KPMG auditors misled regulators during inspections of their work on the audits of outsourcers Carillion and Regenersis, the accounting firm’s British boss said.
The Financial Reporting Council has accused the Big Four firm and six of its former auditors of falsifying documents and misleading its inspectors while the British accounting watchdog opened its case before an industry tribunal on Monday.
The watchdog accused the firm and the six individuals of dishonesty and lack of integrity in their responses to FRC staff during routine quality inspections of the audits of Carillion’s financial statements for the year to December 2016 and Regenersis for the year to June 2014.
The case threatens to further damage the reputation of KPMG, which has stopped bidding for British government work after his involvement in a series of scandals, including misconduct in the sale of the bedmaker Silentnight, for which he was fined £ 13 million in August.
Jon Holt, CEO of KPMG in the UK, said in a media statement that it was “clear. . . misconduct and that our regulator has been misled ”.
“It’s unacceptable, we do not tolerate or condone it in any way, and I’m very sorry it happened in our firm,” he added.
Inspections evaluate the quality of auditors’ work, including by examining key judgment and whether auditors have obtained enough evidence to justify their conclusions.
With the opening of a trial, which is expected to last five weeks, lawyers for the FRC told some auditors at KPMG working on the accounts of Regenersis, a London-listed IT company that was later renamed Blancco Technology Group , created documents that were a “manufacture”. . It was then “handed over” as if it had been created earlier, before the audit was completed.
The FRC also alleged that the auditors created new documents during the inspection of the audit of Carillion’s accounts, including minutes of meetings related to international aspects of the audits.
The tribunal was shown an example where additions were made to a document in red font and an email from one of the auditors, Alistair Wright, to another, Pratik Paw, stating that they should “paste words” “in documents created earlier that year.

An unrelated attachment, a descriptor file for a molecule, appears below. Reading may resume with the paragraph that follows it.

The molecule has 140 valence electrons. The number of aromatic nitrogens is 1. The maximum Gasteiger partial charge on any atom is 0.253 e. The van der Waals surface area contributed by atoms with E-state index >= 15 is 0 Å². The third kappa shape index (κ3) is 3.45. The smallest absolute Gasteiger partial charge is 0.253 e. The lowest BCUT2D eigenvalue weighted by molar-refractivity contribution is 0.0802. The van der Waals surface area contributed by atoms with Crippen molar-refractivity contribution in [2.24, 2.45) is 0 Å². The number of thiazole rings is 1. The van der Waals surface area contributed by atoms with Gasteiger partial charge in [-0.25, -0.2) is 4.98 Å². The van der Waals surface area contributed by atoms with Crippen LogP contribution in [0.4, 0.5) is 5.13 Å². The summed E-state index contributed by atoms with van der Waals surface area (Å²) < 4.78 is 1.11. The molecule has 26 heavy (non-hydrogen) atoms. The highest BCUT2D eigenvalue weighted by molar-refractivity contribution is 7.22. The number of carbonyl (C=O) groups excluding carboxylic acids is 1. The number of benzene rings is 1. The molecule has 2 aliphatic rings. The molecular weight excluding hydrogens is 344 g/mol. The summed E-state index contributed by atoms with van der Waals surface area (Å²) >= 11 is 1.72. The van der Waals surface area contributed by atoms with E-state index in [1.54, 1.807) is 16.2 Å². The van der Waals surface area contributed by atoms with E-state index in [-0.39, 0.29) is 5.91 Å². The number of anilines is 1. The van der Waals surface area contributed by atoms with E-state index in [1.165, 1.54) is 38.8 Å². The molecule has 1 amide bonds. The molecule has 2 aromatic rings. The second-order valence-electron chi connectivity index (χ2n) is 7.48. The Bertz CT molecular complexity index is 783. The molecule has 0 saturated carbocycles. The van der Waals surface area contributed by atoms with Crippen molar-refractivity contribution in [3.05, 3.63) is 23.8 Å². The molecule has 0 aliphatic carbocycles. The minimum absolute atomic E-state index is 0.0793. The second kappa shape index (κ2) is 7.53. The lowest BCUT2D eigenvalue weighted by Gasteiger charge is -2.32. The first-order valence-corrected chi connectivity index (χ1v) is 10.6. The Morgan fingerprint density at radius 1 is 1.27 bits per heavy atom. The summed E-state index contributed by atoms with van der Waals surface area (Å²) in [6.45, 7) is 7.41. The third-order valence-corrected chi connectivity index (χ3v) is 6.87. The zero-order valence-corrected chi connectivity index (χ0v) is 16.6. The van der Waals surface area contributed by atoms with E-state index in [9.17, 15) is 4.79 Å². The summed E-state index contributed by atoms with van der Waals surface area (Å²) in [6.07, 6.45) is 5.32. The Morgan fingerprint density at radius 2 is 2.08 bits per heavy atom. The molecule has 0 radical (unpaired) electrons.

The individual defendants – Peter Meehan, the main partner on the Carillion audit, Wright, Richard Kitchen, Adam Bennett, Paw and Stuart Smith – each denied allegations of wrongdoing.
KPMG, which itself reported the alleged offense to the FRC, is a defendant because it would be substituting for any misconduct by its auditors. A settlement can generally not be agreed between the FRC and a firm accused of an offense if no individual has admitted to misconduct.
The FRC did not claim that KPMG’s audits of Carillion or Regenersis were flawed. It runs separate investigations about possible failures in the Carillion audits. Carillion’s liquidators are working on a £ 250 million claim for negligence against KPMG.
Carillion collapsed four years ago after receiving clean audit opinions. It had liabilities of £ 7bn and £ 29m in cash, sparking debate over British audit sector reform and boardroom regulation.
Lawyers referred to a possible settlement between Smith and the FRC during Monday’s proceedings, but details were not released. Upon inquiry by the Financial Times, Smith’s attorneys did not confirm whether he acknowledged wrongdoing as part of any settlement.
All six auditors named as defendants before the tribunal were initially suspended and have now left the firm, KPMG said.
The trial continues.